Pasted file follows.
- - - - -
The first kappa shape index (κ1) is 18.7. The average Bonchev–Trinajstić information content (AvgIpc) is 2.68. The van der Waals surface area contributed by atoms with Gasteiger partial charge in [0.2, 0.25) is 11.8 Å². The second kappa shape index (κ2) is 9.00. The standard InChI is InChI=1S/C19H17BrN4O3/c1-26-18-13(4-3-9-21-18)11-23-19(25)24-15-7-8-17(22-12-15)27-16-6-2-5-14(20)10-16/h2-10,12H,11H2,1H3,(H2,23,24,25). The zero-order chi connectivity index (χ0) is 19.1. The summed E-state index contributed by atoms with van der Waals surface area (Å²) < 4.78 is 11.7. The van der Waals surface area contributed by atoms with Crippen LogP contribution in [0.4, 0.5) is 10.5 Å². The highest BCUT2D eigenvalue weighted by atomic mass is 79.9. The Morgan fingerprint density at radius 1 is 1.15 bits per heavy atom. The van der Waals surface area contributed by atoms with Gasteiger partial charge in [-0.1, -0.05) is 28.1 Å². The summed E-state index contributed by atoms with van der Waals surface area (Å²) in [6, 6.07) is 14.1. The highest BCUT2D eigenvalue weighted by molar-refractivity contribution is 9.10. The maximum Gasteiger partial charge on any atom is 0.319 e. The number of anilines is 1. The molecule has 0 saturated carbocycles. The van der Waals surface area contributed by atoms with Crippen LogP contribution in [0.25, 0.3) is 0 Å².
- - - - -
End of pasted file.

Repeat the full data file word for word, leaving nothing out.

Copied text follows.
The first kappa shape index (κ1) is 18.7. The average Bonchev–Trinajstić information content (AvgIpc) is 2.68. The van der Waals surface area contributed by atoms with Gasteiger partial charge in [0.2, 0.25) is 11.8 Å². The second kappa shape index (κ2) is 9.00. The standard InChI is InChI=1S/C19H17BrN4O3/c1-26-18-13(4-3-9-21-18)11-23-19(25)24-15-7-8-17(22-12-15)27-16-6-2-5-14(20)10-16/h2-10,12H,11H2,1H3,(H2,23,24,25). The zero-order chi connectivity index (χ0) is 19.1. The summed E-state index contributed by atoms with van der Waals surface area (Å²) < 4.78 is 11.7. The van der Waals surface area contributed by atoms with Crippen LogP contribution in [0.4, 0.5) is 10.5 Å². The highest BCUT2D eigenvalue weighted by atomic mass is 79.9. The Morgan fingerprint density at radius 1 is 1.15 bits per heavy atom. The van der Waals surface area contributed by atoms with Gasteiger partial charge in [-0.1, -0.05) is 28.1 Å². The summed E-state index contributed by atoms with van der Waals surface area (Å²) in [6, 6.07) is 14.1. The highest BCUT2D eigenvalue weighted by molar-refractivity contribution is 9.10. The maximum Gasteiger partial charge on any atom is 0.319 e. The number of anilines is 1. The molecule has 0 saturated carbocycles. The van der Waals surface area contributed by atoms with Crippen LogP contribution in [0.25, 0.3) is 0 Å².